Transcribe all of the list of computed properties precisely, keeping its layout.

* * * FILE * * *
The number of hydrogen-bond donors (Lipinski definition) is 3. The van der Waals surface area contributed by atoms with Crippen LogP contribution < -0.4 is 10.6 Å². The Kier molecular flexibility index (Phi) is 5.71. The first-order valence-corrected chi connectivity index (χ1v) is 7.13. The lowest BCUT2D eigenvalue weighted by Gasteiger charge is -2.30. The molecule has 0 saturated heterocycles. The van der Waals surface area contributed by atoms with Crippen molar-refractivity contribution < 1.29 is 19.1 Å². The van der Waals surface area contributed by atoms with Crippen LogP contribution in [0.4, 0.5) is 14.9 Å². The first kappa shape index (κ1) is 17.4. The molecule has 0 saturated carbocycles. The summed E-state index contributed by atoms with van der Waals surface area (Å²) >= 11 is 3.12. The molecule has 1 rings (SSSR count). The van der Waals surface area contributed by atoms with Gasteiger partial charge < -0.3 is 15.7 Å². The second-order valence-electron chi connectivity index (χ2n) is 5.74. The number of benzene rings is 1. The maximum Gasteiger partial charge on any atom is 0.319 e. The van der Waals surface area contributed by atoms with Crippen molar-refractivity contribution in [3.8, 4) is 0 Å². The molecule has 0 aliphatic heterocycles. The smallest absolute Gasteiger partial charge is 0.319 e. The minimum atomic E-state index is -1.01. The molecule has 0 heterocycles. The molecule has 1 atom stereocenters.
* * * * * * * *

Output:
The number of hydrogen-bond donors (Lipinski definition) is 3. The van der Waals surface area contributed by atoms with Crippen LogP contribution < -0.4 is 10.6 Å². The Kier molecular flexibility index (Phi) is 5.71. The first-order valence-corrected chi connectivity index (χ1v) is 7.13. The lowest BCUT2D eigenvalue weighted by Gasteiger charge is -2.30. The molecule has 0 saturated heterocycles. The van der Waals surface area contributed by atoms with Crippen molar-refractivity contribution < 1.29 is 19.1 Å². The van der Waals surface area contributed by atoms with Crippen LogP contribution in [0.4, 0.5) is 14.9 Å². The first kappa shape index (κ1) is 17.4. The molecule has 0 saturated carbocycles. The summed E-state index contributed by atoms with van der Waals surface area (Å²) >= 11 is 3.12. The molecule has 1 rings (SSSR count). The van der Waals surface area contributed by atoms with Gasteiger partial charge < -0.3 is 15.7 Å². The second-order valence-electron chi connectivity index (χ2n) is 5.74. The number of benzene rings is 1. The maximum Gasteiger partial charge on any atom is 0.319 e. The van der Waals surface area contributed by atoms with Crippen molar-refractivity contribution in [3.8, 4) is 0 Å². The molecule has 0 aliphatic heterocycles. The smallest absolute Gasteiger partial charge is 0.319 e. The minimum atomic E-state index is -1.01. The molecule has 0 heterocycles. The molecule has 1 atom stereocenters.